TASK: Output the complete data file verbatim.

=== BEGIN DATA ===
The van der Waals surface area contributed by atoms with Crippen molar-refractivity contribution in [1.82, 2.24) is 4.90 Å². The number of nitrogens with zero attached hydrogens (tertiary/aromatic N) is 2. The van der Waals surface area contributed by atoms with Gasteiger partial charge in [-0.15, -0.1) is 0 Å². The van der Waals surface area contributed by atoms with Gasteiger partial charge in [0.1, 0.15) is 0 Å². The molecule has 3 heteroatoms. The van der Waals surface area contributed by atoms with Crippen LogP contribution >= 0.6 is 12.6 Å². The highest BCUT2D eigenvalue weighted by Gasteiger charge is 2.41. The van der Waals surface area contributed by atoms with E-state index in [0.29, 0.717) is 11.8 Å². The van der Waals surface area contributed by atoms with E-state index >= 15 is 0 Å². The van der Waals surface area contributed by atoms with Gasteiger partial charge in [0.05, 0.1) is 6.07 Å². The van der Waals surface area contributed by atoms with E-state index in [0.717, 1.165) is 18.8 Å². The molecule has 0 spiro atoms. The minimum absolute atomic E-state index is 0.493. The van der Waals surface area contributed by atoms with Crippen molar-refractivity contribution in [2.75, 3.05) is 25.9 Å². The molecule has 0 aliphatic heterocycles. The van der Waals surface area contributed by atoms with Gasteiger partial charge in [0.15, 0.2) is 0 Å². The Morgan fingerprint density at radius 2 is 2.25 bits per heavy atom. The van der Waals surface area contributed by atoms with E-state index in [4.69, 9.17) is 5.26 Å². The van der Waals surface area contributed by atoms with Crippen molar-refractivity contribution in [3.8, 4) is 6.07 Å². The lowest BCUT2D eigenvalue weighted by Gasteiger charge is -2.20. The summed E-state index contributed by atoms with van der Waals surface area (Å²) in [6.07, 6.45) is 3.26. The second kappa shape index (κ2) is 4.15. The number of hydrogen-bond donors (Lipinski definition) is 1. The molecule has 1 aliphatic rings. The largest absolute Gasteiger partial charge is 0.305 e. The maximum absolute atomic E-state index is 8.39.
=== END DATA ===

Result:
The van der Waals surface area contributed by atoms with Crippen molar-refractivity contribution in [1.82, 2.24) is 4.90 Å². The number of nitrogens with zero attached hydrogens (tertiary/aromatic N) is 2. The van der Waals surface area contributed by atoms with Gasteiger partial charge in [-0.15, -0.1) is 0 Å². The van der Waals surface area contributed by atoms with Gasteiger partial charge in [0.1, 0.15) is 0 Å². The molecule has 3 heteroatoms. The van der Waals surface area contributed by atoms with Crippen LogP contribution >= 0.6 is 12.6 Å². The highest BCUT2D eigenvalue weighted by Gasteiger charge is 2.41. The van der Waals surface area contributed by atoms with E-state index in [0.29, 0.717) is 11.8 Å². The van der Waals surface area contributed by atoms with E-state index >= 15 is 0 Å². The van der Waals surface area contributed by atoms with Gasteiger partial charge in [0.05, 0.1) is 6.07 Å². The van der Waals surface area contributed by atoms with E-state index in [0.717, 1.165) is 18.8 Å². The molecule has 0 spiro atoms. The minimum absolute atomic E-state index is 0.493. The van der Waals surface area contributed by atoms with Crippen molar-refractivity contribution in [2.75, 3.05) is 25.9 Å². The molecule has 0 aliphatic heterocycles. The van der Waals surface area contributed by atoms with Gasteiger partial charge in [0.15, 0.2) is 0 Å². The Morgan fingerprint density at radius 2 is 2.25 bits per heavy atom. The van der Waals surface area contributed by atoms with E-state index in [4.69, 9.17) is 5.26 Å². The van der Waals surface area contributed by atoms with Crippen molar-refractivity contribution in [3.8, 4) is 6.07 Å². The lowest BCUT2D eigenvalue weighted by Gasteiger charge is -2.20. The summed E-state index contributed by atoms with van der Waals surface area (Å²) in [6.07, 6.45) is 3.26. The second kappa shape index (κ2) is 4.15. The number of hydrogen-bond donors (Lipinski definition) is 1. The molecule has 1 aliphatic rings. The largest absolute Gasteiger partial charge is 0.305 e. The maximum absolute atomic E-state index is 8.39.